TRAVERSE CITY, Mich. (Reuters) - A U.S. Environmental Protection Agency official and major auto industry lobbyists urged the government and automakers on Tuesday to consider innovative ideas to head off conflict over 2025 model-year fuel efficiency standards for U.S. automakers.
Christopher Grundler, director of the EPA’s Office of Transportation and Air Quality, told an automotive conference that regulators should consider allowing automakers to get regulatory credits for vehicles that can operate in a more fuel-efficient mode or for selling electric vehicles to high-mileage ride-sharing fleets.
“Having this conversation about both the nearer term and longer term at the same time makes a lot of business and technical sense,” Grundler said, adding that knowing where the emissions rules are going through 2030 could provide stability to automakers.
Grundler had a leading role in crafting the Obama administration rule requiring automakers to roughly double new- vehicle fuel efficiency - and cut greenhouse gas emissions - in stages between 2012 and 2025.
In March, President Donald Trump ordered a review of U.S. vehicle fuel-efficiency standards from 2022 to 2025 put in place under former President Barack Obama, saying they were too tough on the auto industry. The review must be finalized by April 2018.
In 2011, officials said the rules would save motorists $1.7 trillion in fuel costs over the life of the vehicles but cost the auto industry about $200 billion over 13 years.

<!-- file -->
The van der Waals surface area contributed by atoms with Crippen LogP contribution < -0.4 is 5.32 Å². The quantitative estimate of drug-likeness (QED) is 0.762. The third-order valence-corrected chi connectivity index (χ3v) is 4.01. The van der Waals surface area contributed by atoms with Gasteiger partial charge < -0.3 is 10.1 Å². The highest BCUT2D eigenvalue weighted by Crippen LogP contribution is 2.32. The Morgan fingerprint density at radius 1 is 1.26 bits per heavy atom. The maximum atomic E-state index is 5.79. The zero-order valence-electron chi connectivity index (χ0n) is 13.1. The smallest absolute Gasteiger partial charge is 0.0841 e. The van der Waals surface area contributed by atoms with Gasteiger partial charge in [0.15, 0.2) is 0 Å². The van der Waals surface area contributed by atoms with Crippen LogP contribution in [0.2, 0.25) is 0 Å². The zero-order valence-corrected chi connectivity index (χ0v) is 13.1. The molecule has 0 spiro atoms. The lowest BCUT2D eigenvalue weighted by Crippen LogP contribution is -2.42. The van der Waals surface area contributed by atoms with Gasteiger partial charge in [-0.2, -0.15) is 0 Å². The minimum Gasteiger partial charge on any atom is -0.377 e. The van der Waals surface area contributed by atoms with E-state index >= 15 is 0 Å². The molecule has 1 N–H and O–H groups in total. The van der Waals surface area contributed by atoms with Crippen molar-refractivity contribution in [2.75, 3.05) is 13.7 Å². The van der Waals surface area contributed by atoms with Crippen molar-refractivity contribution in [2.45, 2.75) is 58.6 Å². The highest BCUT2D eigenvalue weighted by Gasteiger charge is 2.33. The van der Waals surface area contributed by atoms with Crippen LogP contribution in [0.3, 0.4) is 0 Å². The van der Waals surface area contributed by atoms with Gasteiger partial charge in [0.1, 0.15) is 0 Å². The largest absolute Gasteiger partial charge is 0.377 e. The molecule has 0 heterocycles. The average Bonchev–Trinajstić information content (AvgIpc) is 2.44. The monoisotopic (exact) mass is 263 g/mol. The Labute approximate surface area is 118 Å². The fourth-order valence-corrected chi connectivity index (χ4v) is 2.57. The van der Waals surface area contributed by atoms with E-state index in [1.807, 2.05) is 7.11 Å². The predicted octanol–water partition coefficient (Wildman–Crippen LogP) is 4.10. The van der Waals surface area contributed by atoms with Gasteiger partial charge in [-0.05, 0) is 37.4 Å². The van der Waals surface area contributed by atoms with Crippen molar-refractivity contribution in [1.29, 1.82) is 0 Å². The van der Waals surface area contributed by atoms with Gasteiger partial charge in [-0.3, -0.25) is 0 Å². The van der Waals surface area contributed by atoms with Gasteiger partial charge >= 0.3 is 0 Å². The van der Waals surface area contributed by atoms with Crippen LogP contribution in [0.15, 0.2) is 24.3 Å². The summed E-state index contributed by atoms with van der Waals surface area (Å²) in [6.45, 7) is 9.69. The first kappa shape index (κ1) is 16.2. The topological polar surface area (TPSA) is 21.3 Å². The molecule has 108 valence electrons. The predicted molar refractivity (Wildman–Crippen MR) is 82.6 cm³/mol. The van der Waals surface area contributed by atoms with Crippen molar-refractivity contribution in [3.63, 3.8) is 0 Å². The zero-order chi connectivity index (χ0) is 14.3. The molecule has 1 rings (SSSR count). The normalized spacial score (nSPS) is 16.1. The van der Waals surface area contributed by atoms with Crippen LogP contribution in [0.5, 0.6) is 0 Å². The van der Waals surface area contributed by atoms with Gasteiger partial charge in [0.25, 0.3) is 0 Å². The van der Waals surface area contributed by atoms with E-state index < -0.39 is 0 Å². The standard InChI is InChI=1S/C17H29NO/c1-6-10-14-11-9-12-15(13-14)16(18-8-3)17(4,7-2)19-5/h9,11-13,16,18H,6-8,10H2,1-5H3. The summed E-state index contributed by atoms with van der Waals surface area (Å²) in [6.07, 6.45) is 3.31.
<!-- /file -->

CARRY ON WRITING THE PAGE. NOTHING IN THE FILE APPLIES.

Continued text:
The U.S. Transportation Department said last week it may revise fuel-efficiency requirements starting with the 2021 model year, a year earlier than previously disclosed, and was studying the impact of freezing standards through 2025. The White House has held meetings with automakers to discuss the 2025 review.
Under current rules, fleetwide average fuel economy is expected to be around 41 miles per gallon in 2021, compared with an average of nearly 50 miles per gallon in 2025.
California opposes weakening the rules and threatened to pursue tougher standards unilaterally. Other states have also pledged court fights. Automakers want a national standard that will allow them to plan investments in new vehicles and technology.
Mitch Bainwol, chief executive of the Alliance of Automobile Manufacturers, a trade group representing General Motors Co, Volkswagen AG (VOWG_p.DE) and others, said the only issue was how much requirements should rise.
“We all want to get to a compromise deal,” Bainwol said. “We’re not talking about a monumental shift in regulatory policy or outcomes.”
Annette Hebert, a senior official with the California Air Resource Board, said her agency did not plan to relax its 2025 standards. California wants to hold talks with automakers on standards that reach beyond 2025.
“We need to have a sense of urgency about this,” said John Bozzella, president of Global Automakers, a trade group representing foreign automakers including Toyota Motor Corp and Hyundai Motor Co at the forum.
Reporting by David Shepardson; Editing by Peter Cooney